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Barnes: The Art in Painting...with Music

Student 24's picture

"The piano transcription of a symphony loses the qualities of orchestral color and other relations which give the symphony its unique form, that is, make it what it is. A part of the form goes when the matter is changed. ... In really good music, even the shift from one key to another makes a difference."

This bit from Barnes' book struck a chord with me and immediately brought to mind George Gershwin's Rhapsody in Blue. I'm still not one hundred percent sure that Gershwin is my all-time favourite composer, but I can say with absolute certainty that if I were forced to choose only one piece to which I could listen for the rest of my life, it would be Rhapsody in Blue. I won't go too much into my history with this piece (or into the fact that culturally I don't have much of a reason to claim history with the piece in the first place) but I will say that I distinctly remember my transition from listening to the orchestral, Disney Fantasia 2000, arrangement of the piece to an actual recording of Gershwin playing Rhapsody in Blue on the piano. It was transformed into a much more intimate and tangible experience. As a pianist, I am familiar with how piano keys feel under my fingers, how the notes move between my fingers, and how the sounds emerge from my fingers. Hearing and listening to the piano makes music something I know I can touch and sculpt with my own hands too; something muscular. That's why I went ahead and learned to play a good, solid portion Gershwin's Rhapsody. But I lost something as well. I experience, to a certain extent, synesthesia when I listen to music. The sounds appear as shapes, colors, textures, and patterns in front of my eyes, and the more diverse a piece's instrumentation is, the more vivid and dynamic my visions are. Each instrument has its own timbre, its own texture, and its own visual representation. In the Rhapsody, the orchestra is host to so many instruments. Also, by nature, a rhapsody is like a vibrant quilt of designs with many stylistically-varying sections. Using an orchestra allows for the different styles, themes, moods, and designs to be illustrated in texture with more defined differences in instrumentation. With just the piano, that illustration is flatted in this certain dimension, and the visual changes of style rely more heavily on the way in which the piano is played and performed, and the more musical elements such as melodic and harmonic development, dynamics, tempo, etc.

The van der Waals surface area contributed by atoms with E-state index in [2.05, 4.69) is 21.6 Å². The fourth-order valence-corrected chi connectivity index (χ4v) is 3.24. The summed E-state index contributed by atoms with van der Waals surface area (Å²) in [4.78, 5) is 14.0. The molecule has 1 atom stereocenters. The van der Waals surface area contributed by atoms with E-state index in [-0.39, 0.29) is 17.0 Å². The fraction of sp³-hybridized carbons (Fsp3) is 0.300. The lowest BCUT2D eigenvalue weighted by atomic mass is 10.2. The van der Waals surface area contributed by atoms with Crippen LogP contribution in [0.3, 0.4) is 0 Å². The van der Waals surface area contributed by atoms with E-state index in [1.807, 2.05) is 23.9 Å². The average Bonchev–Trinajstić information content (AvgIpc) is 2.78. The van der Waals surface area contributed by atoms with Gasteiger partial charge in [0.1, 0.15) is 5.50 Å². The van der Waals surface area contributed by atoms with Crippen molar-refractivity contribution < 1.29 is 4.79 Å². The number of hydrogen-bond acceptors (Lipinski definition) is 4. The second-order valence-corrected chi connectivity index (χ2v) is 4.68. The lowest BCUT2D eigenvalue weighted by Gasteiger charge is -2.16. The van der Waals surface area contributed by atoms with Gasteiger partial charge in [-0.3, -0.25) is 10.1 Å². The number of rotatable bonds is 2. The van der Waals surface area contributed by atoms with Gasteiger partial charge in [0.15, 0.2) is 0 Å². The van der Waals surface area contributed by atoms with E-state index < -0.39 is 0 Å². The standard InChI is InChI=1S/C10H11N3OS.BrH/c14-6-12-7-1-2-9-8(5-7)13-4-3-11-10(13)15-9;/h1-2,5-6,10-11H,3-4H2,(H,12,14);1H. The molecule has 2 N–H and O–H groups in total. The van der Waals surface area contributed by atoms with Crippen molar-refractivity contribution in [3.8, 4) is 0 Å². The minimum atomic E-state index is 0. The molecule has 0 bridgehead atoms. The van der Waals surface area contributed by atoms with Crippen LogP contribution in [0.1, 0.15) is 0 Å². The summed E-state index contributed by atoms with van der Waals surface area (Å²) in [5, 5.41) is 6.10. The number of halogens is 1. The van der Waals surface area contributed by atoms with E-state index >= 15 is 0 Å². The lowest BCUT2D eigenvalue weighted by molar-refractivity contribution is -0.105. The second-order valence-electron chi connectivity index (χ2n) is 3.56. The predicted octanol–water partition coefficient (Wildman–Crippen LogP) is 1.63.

It's a challenging sort of play, when you are put in command of planting images in your audience's mind. I know that to have your concrete vision entirely absorbed and saturated by the illustration of music that is manifesting itself before your eyes is exhilarating, beautiful, addicting, and overwhelming, and I hope that everyone can at least once in their lives be blinded, suffocated, and starved by sound.

"But the man who is an artist because the interest in understanding and depicting things is a master passion with hint, sees more deeply and more penetratingly than we do, and, seeing better can also show better. His interests compel him to grasp certain significant aspects of persons and things of the real world which our blindness and preoccupation with personal and practical concerns ordinarily hide from us."